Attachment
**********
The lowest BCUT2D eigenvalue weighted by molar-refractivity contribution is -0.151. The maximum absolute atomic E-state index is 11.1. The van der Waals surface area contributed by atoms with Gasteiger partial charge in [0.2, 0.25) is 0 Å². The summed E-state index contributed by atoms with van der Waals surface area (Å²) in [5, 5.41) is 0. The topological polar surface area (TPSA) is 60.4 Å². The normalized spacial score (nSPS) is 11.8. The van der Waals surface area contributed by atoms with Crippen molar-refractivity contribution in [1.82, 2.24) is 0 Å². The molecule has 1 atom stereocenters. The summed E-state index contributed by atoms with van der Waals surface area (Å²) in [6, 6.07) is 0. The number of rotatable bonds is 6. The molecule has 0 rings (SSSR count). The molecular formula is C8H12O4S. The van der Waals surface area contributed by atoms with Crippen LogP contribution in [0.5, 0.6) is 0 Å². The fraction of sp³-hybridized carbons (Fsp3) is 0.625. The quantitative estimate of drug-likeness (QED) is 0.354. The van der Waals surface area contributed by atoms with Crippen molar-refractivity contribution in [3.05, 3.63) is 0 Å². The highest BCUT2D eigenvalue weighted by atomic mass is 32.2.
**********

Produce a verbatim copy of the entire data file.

The lowest BCUT2D eigenvalue weighted by molar-refractivity contribution is -0.151. The maximum absolute atomic E-state index is 11.1. The van der Waals surface area contributed by atoms with Gasteiger partial charge in [0.2, 0.25) is 0 Å². The summed E-state index contributed by atoms with van der Waals surface area (Å²) in [5, 5.41) is 0. The topological polar surface area (TPSA) is 60.4 Å². The normalized spacial score (nSPS) is 11.8. The van der Waals surface area contributed by atoms with Crippen molar-refractivity contribution in [1.82, 2.24) is 0 Å². The molecule has 1 atom stereocenters. The summed E-state index contributed by atoms with van der Waals surface area (Å²) in [6, 6.07) is 0. The number of rotatable bonds is 6. The molecule has 0 rings (SSSR count). The molecular formula is C8H12O4S. The van der Waals surface area contributed by atoms with Crippen LogP contribution in [0.5, 0.6) is 0 Å². The fraction of sp³-hybridized carbons (Fsp3) is 0.625. The quantitative estimate of drug-likeness (QED) is 0.354. The van der Waals surface area contributed by atoms with Crippen molar-refractivity contribution in [3.05, 3.63) is 0 Å². The highest BCUT2D eigenvalue weighted by atomic mass is 32.2.